Every licensed driver had to pass their driver’s test, but maybe it’s been a while and you’ve forgotten some things! This section includes tips about road, car, and car seat safety and traffic calming measures to help you reach your destination safely and keep everyone on the road around you safe as well.
Driving Safety The most important thing to remember about driving is that the road is a shared space. Those are your neighbors driving alongside you, so it’s important to be aware of their safety as much as looking out for your own! Here a few reminders about safe behavior on the road:
• Obey all posted speed limits and road signs. • Always wear your seatbelt.
• Always use your turn signals, even when merging onto the highway.
• Keep your eyes moving—check mirrors every 6-8 seconds, watch out for speed limits changes or any obstacles on the road, and always check your blind spots before merging. An attentive driver is a safe driver!
• Come to a complete stop at all stop signs and pause before continuing. The same way you would if you were crossing a road on foot, check that the way is clear before you go.
• Expect other drivers to make mistakes and be prepared to respond.
• Never text or talk on the phone while driving. If you must make or answer a call, use a handsfree system and don’t get distracted.
• Never drive while under the influence of drugs or alcohol.
• Yield to all emergency vehicles with active lights—they have the right of way. This is part of Tennessee’s “Move Over” law, which also requires you to change lanes when passing emergency vehicles. If you can’t move over, slow down to ensure the safety of emergency personnel.
• During inclement weather, be careful with your breaks. A lot of us might want to break hard, but breaking slowly and gradually is the safest choice.
A lot of these aren’t just tips—they’re laws. You can read a list of the top 10 traffic laws in Tennessee here. The TN Department of Safety & Homeland Security has a list of road safety tips you can read here. Please review safety tips and traffic laws regularly, because it’s easy to forget the details.
Though we think of them as commonplace now, it wasn’t so long ago that cars were a futuristic new invention. It’s important to be familiar with your car—how it handles, its service history, and how it’s running. You should take your car in for regular service and stay abreast of any manufacturer recalls that might be issued.
Watch for any service lights that come on in your dashboard. If you don’t know what a particular light means, check your driver’s manual for an explanation.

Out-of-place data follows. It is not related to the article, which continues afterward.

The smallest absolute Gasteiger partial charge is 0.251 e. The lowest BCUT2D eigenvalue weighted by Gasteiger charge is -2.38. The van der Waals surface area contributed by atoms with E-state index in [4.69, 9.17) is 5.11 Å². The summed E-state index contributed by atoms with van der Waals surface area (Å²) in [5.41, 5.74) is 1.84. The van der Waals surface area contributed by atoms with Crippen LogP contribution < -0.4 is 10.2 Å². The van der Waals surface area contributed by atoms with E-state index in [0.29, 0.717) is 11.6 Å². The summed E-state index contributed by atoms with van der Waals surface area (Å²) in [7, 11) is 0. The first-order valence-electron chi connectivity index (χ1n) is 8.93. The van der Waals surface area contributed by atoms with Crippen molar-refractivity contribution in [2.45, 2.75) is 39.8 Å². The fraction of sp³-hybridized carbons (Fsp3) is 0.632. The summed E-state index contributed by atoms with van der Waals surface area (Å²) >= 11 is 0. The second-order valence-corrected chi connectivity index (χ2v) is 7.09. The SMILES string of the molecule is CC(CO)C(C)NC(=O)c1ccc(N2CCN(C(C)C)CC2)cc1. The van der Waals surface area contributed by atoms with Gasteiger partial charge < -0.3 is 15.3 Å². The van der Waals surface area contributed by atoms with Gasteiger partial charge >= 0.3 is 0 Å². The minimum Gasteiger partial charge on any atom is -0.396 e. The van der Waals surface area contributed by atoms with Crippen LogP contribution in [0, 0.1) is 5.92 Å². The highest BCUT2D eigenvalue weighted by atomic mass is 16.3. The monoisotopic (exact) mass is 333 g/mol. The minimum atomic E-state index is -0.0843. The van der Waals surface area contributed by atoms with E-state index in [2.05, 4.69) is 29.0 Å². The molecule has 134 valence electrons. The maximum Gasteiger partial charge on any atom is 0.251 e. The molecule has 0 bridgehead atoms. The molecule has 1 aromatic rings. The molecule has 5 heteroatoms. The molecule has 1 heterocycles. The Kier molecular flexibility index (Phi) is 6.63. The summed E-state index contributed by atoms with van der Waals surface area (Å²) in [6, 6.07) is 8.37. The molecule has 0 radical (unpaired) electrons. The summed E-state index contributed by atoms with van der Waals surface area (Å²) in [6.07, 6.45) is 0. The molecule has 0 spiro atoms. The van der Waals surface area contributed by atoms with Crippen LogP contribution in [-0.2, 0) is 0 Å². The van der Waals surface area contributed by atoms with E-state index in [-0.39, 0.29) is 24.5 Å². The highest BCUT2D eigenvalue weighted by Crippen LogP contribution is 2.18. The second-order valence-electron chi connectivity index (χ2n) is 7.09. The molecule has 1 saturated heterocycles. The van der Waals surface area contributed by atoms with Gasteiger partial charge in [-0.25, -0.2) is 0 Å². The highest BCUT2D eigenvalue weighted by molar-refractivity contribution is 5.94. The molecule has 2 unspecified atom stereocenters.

Keep an eye on your gas gauge, and have a plan for what happens if you do run out. It’s unsafe to store extra gasoline in your car for long periods of time because of how flammable it is, but be sure to have someone you can call.
Car Seat Safety
Tennessee was the first state to enact a law requiring the use of safety seats for all child passengers. Children under one should be in rear-facing car seats, children one to three should be in front-facing car seats, and children four to eight should be secured using a booster seat system. Any child older than eight should be secured with a seat belt.
While the above is a general overview, the law has more specific height and weight requirements than what’s listed. To review the law in full to make sure you’re securing your child correctly, please follow this link.
Here are some additional tips for driving safely with a child passenger:
• The back seat is the best—for children of all ages.
• Check your car manual for appropriate places for child safety seats.
• Be wary of toys in the car. Soft, plush toys are best for car rides because they won’t injure your child in the event of an accident.
• Wear your seat belt to set a good example for your child and keep yourself safe.
• Never leave your child unattended in the car for any amount of time or any reason.
Speed bumps and other traffic calming measures can be helpful, but they can cause problems too! Here are some pros and cons to consider:
– Reduce traffic speed
– Reduce traffic volume
– Make pedestrians and bikers safer
– Bad for your car’s shocks
– Cause poor street drainage
– Hard for emergency vehicles to navigate
If you would like to request traffic calming measures in your neighborhood, please call (423)229-9487.